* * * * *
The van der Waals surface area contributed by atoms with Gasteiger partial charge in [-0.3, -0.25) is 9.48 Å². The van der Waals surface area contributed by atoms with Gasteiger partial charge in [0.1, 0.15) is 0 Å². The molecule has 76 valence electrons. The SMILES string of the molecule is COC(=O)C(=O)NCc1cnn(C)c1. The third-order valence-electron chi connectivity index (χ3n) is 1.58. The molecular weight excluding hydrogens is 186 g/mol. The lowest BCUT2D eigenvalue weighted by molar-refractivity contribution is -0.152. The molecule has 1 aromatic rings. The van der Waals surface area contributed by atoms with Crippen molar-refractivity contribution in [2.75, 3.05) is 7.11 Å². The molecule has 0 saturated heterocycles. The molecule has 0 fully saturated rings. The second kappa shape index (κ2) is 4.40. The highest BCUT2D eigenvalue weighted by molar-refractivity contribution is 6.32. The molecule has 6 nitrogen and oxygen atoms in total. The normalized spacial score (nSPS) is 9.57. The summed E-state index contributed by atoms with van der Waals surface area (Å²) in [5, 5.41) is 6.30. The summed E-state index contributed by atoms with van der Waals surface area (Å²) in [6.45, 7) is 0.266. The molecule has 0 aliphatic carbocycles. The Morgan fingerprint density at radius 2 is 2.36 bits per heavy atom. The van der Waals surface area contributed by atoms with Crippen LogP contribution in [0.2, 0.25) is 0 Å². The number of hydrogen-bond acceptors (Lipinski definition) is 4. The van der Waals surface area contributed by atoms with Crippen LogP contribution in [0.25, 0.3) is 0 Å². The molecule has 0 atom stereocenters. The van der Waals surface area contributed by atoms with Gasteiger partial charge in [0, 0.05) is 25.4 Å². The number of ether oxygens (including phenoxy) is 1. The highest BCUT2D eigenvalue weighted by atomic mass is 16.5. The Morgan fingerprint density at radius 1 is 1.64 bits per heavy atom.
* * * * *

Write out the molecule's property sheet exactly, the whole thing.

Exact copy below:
The van der Waals surface area contributed by atoms with Gasteiger partial charge in [-0.3, -0.25) is 9.48 Å². The van der Waals surface area contributed by atoms with Gasteiger partial charge in [0.1, 0.15) is 0 Å². The molecule has 76 valence electrons. The SMILES string of the molecule is COC(=O)C(=O)NCc1cnn(C)c1. The third-order valence-electron chi connectivity index (χ3n) is 1.58. The molecular weight excluding hydrogens is 186 g/mol. The lowest BCUT2D eigenvalue weighted by molar-refractivity contribution is -0.152. The molecule has 1 aromatic rings. The van der Waals surface area contributed by atoms with Crippen molar-refractivity contribution in [2.75, 3.05) is 7.11 Å². The molecule has 0 saturated heterocycles. The molecule has 0 fully saturated rings. The second kappa shape index (κ2) is 4.40. The highest BCUT2D eigenvalue weighted by molar-refractivity contribution is 6.32. The molecule has 6 nitrogen and oxygen atoms in total. The normalized spacial score (nSPS) is 9.57. The summed E-state index contributed by atoms with van der Waals surface area (Å²) in [5, 5.41) is 6.30. The summed E-state index contributed by atoms with van der Waals surface area (Å²) in [6.45, 7) is 0.266. The molecule has 0 aliphatic carbocycles. The Morgan fingerprint density at radius 2 is 2.36 bits per heavy atom. The van der Waals surface area contributed by atoms with Crippen LogP contribution in [0.2, 0.25) is 0 Å². The number of hydrogen-bond acceptors (Lipinski definition) is 4. The van der Waals surface area contributed by atoms with Crippen LogP contribution in [0.25, 0.3) is 0 Å². The molecule has 0 atom stereocenters. The van der Waals surface area contributed by atoms with Gasteiger partial charge in [0, 0.05) is 25.4 Å². The number of ether oxygens (including phenoxy) is 1. The highest BCUT2D eigenvalue weighted by atomic mass is 16.5. The Morgan fingerprint density at radius 1 is 1.64 bits per heavy atom.